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Photographing a rocket transiting the moon is a rare sight that requires serious skill. Pascal Fouquet, a photographer from Orlando, Florida, was able to capture such a shot and was chosen as the United States’ National Award first place winner for the Sony World Photography Awards 2024. This awards program is a partnership between Sony and the World Photography Organization and receives hundreds of thousands of photo submissions from around the world.

Fouquet took his winning shot during the USSF-52 mission launch, just before the new year. He only had less than 48 hours to prepare for the opportunity to capture the shot. Fouquet settled on an unconventional location, an open field behind a hospice center 13.8 miles away from the launch pad.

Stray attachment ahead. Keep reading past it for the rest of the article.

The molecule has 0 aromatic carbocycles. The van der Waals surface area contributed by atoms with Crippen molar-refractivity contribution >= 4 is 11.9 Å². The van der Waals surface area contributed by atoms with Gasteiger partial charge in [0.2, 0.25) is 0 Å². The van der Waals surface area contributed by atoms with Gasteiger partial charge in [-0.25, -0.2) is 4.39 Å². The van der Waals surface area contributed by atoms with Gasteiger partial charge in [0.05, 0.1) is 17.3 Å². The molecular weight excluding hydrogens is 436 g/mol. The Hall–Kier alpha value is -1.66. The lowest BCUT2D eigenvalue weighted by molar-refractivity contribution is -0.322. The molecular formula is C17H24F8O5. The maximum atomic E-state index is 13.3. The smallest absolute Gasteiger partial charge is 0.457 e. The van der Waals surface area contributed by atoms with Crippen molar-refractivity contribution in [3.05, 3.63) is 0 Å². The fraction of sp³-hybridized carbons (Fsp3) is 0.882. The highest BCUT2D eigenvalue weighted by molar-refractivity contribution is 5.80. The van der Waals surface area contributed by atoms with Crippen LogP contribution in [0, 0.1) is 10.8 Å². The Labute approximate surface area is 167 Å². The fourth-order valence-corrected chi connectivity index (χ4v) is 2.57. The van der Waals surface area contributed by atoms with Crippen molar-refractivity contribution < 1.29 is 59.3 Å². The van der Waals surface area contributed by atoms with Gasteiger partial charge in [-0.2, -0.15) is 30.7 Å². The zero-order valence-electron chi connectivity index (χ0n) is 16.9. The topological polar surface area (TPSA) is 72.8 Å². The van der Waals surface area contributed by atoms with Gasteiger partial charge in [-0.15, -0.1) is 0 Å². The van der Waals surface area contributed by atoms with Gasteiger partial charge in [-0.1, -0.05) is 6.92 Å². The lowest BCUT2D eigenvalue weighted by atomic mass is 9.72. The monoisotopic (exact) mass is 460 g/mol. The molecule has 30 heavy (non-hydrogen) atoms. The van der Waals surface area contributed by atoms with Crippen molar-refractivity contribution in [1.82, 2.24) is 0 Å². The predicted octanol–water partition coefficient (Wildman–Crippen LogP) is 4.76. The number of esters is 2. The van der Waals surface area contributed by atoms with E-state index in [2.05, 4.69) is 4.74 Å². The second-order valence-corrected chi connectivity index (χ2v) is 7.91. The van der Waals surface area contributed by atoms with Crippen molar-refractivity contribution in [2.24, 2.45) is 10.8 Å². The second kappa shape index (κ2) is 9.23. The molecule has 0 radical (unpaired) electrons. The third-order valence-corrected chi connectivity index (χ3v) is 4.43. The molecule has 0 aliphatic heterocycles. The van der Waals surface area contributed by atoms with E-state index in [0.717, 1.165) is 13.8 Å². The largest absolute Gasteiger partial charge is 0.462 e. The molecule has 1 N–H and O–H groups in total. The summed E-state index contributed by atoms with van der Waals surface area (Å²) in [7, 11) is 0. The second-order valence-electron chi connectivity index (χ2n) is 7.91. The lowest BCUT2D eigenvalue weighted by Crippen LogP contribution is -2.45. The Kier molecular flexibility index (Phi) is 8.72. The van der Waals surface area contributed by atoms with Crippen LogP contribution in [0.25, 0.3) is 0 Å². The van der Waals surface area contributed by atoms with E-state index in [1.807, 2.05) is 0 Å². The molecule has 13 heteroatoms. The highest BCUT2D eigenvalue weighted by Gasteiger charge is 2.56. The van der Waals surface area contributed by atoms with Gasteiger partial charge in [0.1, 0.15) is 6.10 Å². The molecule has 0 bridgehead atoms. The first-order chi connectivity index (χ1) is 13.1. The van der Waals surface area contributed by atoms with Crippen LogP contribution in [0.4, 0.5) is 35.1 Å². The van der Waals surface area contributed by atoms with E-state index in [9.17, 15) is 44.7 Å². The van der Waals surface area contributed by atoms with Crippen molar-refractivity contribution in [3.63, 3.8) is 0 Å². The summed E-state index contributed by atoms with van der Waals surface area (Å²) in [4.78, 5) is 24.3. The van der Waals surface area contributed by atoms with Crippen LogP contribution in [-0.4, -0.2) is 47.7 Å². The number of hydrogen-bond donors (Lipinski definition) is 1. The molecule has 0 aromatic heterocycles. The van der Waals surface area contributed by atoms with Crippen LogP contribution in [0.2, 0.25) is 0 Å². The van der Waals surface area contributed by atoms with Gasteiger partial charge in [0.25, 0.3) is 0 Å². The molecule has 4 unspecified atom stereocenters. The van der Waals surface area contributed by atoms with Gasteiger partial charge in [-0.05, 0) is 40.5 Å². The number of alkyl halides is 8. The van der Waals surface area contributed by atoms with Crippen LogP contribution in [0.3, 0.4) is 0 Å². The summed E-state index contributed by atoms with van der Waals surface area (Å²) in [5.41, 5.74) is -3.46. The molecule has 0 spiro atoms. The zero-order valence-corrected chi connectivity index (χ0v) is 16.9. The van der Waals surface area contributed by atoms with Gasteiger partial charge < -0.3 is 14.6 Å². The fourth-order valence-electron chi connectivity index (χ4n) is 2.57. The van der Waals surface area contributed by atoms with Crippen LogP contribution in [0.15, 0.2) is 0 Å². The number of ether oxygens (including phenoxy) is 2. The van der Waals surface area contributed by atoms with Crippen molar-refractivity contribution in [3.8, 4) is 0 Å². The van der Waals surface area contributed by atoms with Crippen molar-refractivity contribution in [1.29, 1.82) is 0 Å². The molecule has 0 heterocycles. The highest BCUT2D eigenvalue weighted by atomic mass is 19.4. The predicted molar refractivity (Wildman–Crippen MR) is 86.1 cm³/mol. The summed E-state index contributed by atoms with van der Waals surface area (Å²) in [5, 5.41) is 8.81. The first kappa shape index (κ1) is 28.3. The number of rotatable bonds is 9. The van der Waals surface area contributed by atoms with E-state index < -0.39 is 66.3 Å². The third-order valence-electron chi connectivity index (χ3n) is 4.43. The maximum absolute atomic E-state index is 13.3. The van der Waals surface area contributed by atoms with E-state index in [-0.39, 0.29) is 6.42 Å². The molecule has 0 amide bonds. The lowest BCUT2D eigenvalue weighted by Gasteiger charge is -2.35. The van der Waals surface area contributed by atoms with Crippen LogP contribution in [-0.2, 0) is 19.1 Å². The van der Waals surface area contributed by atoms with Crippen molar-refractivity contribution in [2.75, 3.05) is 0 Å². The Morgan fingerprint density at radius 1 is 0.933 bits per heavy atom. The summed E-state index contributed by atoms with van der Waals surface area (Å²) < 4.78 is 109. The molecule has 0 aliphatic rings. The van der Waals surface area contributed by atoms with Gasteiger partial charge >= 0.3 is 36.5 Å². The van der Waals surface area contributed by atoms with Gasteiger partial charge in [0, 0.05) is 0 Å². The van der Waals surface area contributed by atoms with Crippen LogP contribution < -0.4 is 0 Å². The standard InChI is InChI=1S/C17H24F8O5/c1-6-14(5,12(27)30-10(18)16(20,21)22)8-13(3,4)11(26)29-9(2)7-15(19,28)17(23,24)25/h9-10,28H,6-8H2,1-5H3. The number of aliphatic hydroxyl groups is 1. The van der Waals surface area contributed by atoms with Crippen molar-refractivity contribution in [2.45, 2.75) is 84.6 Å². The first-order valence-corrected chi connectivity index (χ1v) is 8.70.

Using a Nikon D850, Fouquet set his camera to capture the details of the moon, not the rocket. His shutter speed was set to 1/1600 of a second to capture the split second moment Falcon Heavy passed in front of the moon. This was the seventh launch for the Space Force’s secretive X-37B space plane, which remains in orbit at the time of this publication after its last mission lasted 908 days.

The photograph showcases Fouquet’s skill and dedication to capturing such a rare and unique moment. His work has been recognized and awarded at a national level, showcasing his talent as a photographer. The partnership between Sony and the World Photography Organization provides a platform for photographers like Fouquet to showcase their work and receive recognition for their skills.

Overall, capturing such an event is no easy feat but with skill and dedication it can be achieved successfully as shown by Pascal Fouquet’s award-winning photograph!

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